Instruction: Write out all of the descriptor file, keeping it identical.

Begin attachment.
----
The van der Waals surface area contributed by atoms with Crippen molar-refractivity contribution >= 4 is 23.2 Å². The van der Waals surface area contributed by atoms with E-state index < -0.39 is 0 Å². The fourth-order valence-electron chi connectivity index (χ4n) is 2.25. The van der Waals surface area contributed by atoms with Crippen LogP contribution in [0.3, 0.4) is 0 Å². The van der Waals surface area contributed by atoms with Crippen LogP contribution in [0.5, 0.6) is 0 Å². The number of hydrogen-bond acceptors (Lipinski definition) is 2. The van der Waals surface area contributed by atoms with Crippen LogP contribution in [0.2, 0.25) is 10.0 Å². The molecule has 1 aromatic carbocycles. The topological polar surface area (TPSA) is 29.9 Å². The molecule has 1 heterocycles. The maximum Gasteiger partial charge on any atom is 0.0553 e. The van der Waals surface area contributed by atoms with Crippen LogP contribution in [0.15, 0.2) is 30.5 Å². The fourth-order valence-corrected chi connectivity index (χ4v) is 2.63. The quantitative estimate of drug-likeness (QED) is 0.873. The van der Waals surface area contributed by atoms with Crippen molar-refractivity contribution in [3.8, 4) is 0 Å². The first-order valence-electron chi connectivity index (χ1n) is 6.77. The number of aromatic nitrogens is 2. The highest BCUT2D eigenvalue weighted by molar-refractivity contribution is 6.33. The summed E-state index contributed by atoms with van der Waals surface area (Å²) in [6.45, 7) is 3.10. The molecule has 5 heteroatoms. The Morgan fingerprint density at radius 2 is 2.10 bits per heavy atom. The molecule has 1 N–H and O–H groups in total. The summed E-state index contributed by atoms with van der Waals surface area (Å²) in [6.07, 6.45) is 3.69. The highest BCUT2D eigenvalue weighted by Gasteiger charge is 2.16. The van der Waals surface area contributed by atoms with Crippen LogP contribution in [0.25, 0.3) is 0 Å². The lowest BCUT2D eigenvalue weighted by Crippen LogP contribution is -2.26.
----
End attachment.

The van der Waals surface area contributed by atoms with Crippen molar-refractivity contribution >= 4 is 23.2 Å². The van der Waals surface area contributed by atoms with E-state index < -0.39 is 0 Å². The fourth-order valence-electron chi connectivity index (χ4n) is 2.25. The van der Waals surface area contributed by atoms with Crippen LogP contribution in [0.3, 0.4) is 0 Å². The van der Waals surface area contributed by atoms with Crippen LogP contribution in [0.5, 0.6) is 0 Å². The number of hydrogen-bond acceptors (Lipinski definition) is 2. The van der Waals surface area contributed by atoms with Crippen LogP contribution in [0.2, 0.25) is 10.0 Å². The molecule has 1 aromatic carbocycles. The topological polar surface area (TPSA) is 29.9 Å². The molecule has 1 heterocycles. The maximum Gasteiger partial charge on any atom is 0.0553 e. The van der Waals surface area contributed by atoms with Crippen LogP contribution in [0.15, 0.2) is 30.5 Å². The fourth-order valence-corrected chi connectivity index (χ4v) is 2.63. The quantitative estimate of drug-likeness (QED) is 0.873. The van der Waals surface area contributed by atoms with Crippen molar-refractivity contribution in [3.8, 4) is 0 Å². The first-order valence-electron chi connectivity index (χ1n) is 6.77. The number of aromatic nitrogens is 2. The highest BCUT2D eigenvalue weighted by molar-refractivity contribution is 6.33. The summed E-state index contributed by atoms with van der Waals surface area (Å²) in [6.45, 7) is 3.10. The molecule has 5 heteroatoms. The Morgan fingerprint density at radius 2 is 2.10 bits per heavy atom. The molecule has 1 N–H and O–H groups in total. The summed E-state index contributed by atoms with van der Waals surface area (Å²) in [6.07, 6.45) is 3.69. The highest BCUT2D eigenvalue weighted by Gasteiger charge is 2.16. The van der Waals surface area contributed by atoms with Crippen LogP contribution in [0.25, 0.3) is 0 Å². The lowest BCUT2D eigenvalue weighted by Crippen LogP contribution is -2.26.